EXHIBITING AT MONTHLY MEETINGS
Design Exhibits/Artistic Division
Challenge Class is open only to those members who have won the Jean Evans Artistic Bowl Trophy at least once and have completed the intermediate class requirements of 16 points.
Intermediate Class is for those members who have successfully completed the Novice Class requirements. To move from Intermediate to Challenge, it is necessary to earn at least 16 points during the current year in this class and have won the Jean Evans Artistic Bowl Trophy at least once.
Novice Class is open to members who have not entered in previous club years, or who have not yet successfully completed the Novice Class requirements in past years. To move up to Intermediate, it is necessary to earn at least 12 points and a single blue ribbon in the current club year.
Open Class is for all members. Each may submit one entry per person that suits their creative imagination in floral design, not related to the evening’s design theme. Points do not accrue to any other class or award.
Artistic Division Rules—Standard Flower Show requirements
- No artificial plant material may be used in any class at anytime.
- Stands and accessories may be used in any class for interpretation.
- Backdrops may be used in any class.
- Fresh plant material should predominate unless otherwise specified.
- Check each month’s entry description for special requirements.
- Exhibitors may have only one entry in the class for which they are qualified.
- Plant material used in the design should be correctly listed on the entry card, with genus, species, cultivar and common name. Example: genus species (underlined or in italics), cultivar/variety (common name.) Please look these names up ahead of time.
All MGC members are encouraged to bring exhibits, and there are no exhibitor classification levels. There are, however, special horticulture division rules about dealing with specimens as follows:
Horticulture Division Rules
- Exhibitor must have grown all specimens.
a: All plant material must be fresh
b. Container-grown plants must be in exhibitor’s possession for at least 90 days, except for multiple and combination plantings, which should have been possessed for six weeks.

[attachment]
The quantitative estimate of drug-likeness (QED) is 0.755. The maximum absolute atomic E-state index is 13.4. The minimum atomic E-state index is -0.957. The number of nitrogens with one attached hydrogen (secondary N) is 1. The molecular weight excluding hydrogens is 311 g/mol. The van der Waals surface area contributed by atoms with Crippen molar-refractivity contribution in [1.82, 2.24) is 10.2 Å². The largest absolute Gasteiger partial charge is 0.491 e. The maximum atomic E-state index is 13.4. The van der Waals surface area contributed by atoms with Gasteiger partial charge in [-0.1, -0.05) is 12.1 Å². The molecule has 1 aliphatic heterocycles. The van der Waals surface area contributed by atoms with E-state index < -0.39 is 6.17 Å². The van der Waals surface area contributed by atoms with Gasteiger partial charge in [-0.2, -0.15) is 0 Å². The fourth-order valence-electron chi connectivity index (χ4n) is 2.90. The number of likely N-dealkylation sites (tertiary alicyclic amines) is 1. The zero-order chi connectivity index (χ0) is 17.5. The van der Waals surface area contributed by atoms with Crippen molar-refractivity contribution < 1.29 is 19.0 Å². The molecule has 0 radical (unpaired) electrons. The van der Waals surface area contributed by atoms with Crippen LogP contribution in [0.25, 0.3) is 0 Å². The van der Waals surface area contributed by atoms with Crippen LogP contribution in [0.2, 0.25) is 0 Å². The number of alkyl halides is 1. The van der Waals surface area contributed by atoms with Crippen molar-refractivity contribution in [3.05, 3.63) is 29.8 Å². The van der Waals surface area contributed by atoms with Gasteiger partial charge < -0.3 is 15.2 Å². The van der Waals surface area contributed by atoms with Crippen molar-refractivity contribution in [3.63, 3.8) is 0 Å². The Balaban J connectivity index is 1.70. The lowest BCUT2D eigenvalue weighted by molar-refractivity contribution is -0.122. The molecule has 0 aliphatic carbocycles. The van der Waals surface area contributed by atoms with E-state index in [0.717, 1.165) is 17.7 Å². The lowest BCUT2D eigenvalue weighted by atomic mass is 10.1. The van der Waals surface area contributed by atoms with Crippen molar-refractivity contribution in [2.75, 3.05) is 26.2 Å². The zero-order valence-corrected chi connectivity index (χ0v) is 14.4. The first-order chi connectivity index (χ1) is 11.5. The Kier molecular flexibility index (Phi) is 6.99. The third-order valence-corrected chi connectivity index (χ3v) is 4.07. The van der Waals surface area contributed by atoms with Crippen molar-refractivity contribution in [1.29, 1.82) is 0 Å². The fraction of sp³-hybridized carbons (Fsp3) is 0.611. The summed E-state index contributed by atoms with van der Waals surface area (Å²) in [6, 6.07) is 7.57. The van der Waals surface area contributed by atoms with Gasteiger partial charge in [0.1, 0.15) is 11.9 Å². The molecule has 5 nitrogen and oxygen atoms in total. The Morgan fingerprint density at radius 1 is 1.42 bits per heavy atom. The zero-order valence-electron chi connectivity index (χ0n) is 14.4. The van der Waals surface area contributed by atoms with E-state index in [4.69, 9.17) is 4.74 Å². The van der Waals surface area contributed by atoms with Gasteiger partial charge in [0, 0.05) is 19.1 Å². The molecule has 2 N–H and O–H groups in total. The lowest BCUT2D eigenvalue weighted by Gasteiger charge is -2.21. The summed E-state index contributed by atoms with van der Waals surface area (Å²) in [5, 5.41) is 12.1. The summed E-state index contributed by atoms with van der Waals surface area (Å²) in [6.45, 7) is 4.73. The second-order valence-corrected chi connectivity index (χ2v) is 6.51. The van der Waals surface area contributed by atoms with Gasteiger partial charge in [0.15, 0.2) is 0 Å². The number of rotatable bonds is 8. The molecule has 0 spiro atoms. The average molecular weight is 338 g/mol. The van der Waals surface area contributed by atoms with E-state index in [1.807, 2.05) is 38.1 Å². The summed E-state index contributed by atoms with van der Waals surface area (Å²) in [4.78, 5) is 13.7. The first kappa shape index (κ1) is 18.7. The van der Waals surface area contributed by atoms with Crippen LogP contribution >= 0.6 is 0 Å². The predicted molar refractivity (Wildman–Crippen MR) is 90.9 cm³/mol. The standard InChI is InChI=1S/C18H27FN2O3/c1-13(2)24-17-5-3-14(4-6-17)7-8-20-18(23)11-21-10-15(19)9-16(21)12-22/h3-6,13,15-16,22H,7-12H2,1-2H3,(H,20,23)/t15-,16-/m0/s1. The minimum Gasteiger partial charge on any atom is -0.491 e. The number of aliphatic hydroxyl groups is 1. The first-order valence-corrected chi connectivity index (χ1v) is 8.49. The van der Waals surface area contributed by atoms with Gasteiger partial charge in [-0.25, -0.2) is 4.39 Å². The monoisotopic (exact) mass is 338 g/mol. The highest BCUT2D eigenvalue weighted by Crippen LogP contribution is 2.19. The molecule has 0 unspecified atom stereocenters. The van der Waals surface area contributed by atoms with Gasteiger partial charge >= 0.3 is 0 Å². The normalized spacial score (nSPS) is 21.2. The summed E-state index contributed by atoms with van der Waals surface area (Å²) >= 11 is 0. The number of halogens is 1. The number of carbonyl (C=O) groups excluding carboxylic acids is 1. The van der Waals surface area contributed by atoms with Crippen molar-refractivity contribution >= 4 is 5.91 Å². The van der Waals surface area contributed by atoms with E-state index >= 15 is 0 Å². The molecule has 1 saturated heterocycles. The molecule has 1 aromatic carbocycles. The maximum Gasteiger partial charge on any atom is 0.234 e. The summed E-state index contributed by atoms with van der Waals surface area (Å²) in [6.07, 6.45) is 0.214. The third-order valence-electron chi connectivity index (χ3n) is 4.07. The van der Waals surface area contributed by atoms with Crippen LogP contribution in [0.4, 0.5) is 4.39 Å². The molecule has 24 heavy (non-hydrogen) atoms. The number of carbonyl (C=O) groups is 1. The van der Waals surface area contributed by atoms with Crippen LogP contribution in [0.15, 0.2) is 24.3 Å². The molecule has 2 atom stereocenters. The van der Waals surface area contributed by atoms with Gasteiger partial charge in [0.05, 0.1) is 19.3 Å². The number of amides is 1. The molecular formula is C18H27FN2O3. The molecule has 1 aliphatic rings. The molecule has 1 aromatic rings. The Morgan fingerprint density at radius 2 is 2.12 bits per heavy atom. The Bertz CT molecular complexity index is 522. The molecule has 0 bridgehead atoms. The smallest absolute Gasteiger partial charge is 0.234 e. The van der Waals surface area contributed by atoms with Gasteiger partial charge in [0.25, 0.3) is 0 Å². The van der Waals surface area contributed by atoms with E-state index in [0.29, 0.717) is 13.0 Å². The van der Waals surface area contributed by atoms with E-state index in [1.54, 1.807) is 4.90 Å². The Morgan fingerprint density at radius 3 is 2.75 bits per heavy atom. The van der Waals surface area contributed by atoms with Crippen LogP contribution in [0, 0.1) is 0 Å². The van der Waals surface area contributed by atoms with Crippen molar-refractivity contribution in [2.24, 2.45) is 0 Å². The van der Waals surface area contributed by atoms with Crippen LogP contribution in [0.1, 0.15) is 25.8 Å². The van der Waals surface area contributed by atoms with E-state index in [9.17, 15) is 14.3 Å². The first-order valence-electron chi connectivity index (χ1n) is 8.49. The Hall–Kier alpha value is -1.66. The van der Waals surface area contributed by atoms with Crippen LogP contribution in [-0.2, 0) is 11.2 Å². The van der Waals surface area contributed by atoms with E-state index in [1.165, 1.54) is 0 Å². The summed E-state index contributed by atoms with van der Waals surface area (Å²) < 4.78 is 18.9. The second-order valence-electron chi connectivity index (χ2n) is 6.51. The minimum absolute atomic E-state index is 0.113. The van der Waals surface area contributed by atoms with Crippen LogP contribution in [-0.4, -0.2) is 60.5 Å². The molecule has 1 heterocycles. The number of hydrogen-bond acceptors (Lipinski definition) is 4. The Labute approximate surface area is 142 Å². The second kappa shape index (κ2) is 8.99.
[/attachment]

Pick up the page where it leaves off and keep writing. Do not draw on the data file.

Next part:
- All specimens should be correctly labeled with genus, species, cultivar, and common name on an entry card. Example: genus species (underlined or in italics), cultivar/variety (common name). Please look these names up ahead of time.
- Exhibitor may make more than one entry per class if each entry is a different variety, cultivar, type, or color (e.g., Early Boy, Beefsteak and Roma tomatoes can be entered separately by one exhibitor).
- Cut specimens should not have any foliage below the water line.
- Double-potting (placing pot with drainage hole inside another, such as a jardinière, is permitted unless prohibited by the schedule.
- Spent leaves and flowers should be removed, as well as stems, flowers, and leaves with insect damage or discoloration.
- Containers must be clean and in scale with the size of the plant. Exception is with orchids, to be repotted only when necessary. Roots over the side are ignored as long as the pot is clean.
- Treating with a leaf-enhancing substance is prohibited.
- A collection must consist of at least 5 different cut specimens, or 5 different container-grown plants, or collections of fruits, vegetables, or nuts.
- All cut specimens or container-grown plants in a collection must be of equal award quality for the exhibit to receive a ribbon.
a. Each specimen is judged individually first, then the exhibit is judged as a whole.
b. More credit is allowed for an unusual collection.
- Fresh plant material may be:
a. One family, e.g., Orchidaceae. Rosaceae.
b. Plants with like characteristics, e.g., ferns.
c. Different varieties of one type.
d. Several types within a genus or species.
e. Five different cut annuals, biennials or perennials.
- Cut specimens must be in separate containers.
- Fruits/vegetables/nuts must be displayed on plates.
- Container-grown plants must be in separate containers, which may be of different sizes or types but must look well together so that the display has continuity.
- Uniformity of plant material is important.
a. If all specimens are the same type, e.g., five bearded iris, there should be uniformity of size, stem length, and number of open florets.
b. When growth habits vary widely, e.g., fragrant geraniums, mature sizes and growth habits would make uniformity impossible, but the plants chosen should be mature plants of compatible size.
c. Five succulents in matching clay containers make a uniform exhibit.
Point System for Artistic and Horticulture Awards
BLUE (1st award): 4 points
RED (2nd award): 3 points
YELLOW (3rd award): 2 points
WHITE (honorable mention): 1 point